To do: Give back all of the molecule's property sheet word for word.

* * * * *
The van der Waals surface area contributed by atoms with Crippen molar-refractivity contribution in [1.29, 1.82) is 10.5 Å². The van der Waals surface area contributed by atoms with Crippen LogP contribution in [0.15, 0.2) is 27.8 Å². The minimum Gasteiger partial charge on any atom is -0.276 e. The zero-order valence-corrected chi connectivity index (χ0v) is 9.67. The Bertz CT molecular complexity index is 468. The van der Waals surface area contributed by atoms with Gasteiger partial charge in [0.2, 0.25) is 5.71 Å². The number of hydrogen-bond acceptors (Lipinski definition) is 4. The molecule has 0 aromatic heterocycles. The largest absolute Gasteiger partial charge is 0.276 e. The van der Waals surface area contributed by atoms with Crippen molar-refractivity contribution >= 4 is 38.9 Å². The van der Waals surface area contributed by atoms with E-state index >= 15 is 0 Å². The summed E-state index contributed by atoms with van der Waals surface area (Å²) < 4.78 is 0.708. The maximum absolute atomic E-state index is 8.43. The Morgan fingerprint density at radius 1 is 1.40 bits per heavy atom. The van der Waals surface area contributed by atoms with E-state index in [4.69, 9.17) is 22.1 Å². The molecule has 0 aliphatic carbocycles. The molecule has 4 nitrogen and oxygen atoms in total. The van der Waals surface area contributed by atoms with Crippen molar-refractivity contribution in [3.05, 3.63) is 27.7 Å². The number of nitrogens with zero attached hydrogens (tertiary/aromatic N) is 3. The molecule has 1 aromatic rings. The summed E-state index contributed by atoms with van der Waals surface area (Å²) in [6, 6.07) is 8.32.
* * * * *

The van der Waals surface area contributed by atoms with Crippen molar-refractivity contribution in [1.29, 1.82) is 10.5 Å². The van der Waals surface area contributed by atoms with Crippen LogP contribution in [0.15, 0.2) is 27.8 Å². The minimum Gasteiger partial charge on any atom is -0.276 e. The zero-order valence-corrected chi connectivity index (χ0v) is 9.67. The Bertz CT molecular complexity index is 468. The van der Waals surface area contributed by atoms with Gasteiger partial charge in [0.2, 0.25) is 5.71 Å². The number of hydrogen-bond acceptors (Lipinski definition) is 4. The molecule has 0 aromatic heterocycles. The largest absolute Gasteiger partial charge is 0.276 e. The van der Waals surface area contributed by atoms with Crippen molar-refractivity contribution >= 4 is 38.9 Å². The van der Waals surface area contributed by atoms with E-state index >= 15 is 0 Å². The summed E-state index contributed by atoms with van der Waals surface area (Å²) < 4.78 is 0.708. The maximum absolute atomic E-state index is 8.43. The Morgan fingerprint density at radius 1 is 1.40 bits per heavy atom. The van der Waals surface area contributed by atoms with E-state index in [4.69, 9.17) is 22.1 Å². The molecule has 0 aliphatic carbocycles. The molecule has 4 nitrogen and oxygen atoms in total. The van der Waals surface area contributed by atoms with Crippen molar-refractivity contribution in [3.05, 3.63) is 27.7 Å². The number of nitrogens with zero attached hydrogens (tertiary/aromatic N) is 3. The molecule has 1 aromatic rings. The summed E-state index contributed by atoms with van der Waals surface area (Å²) in [6, 6.07) is 8.32.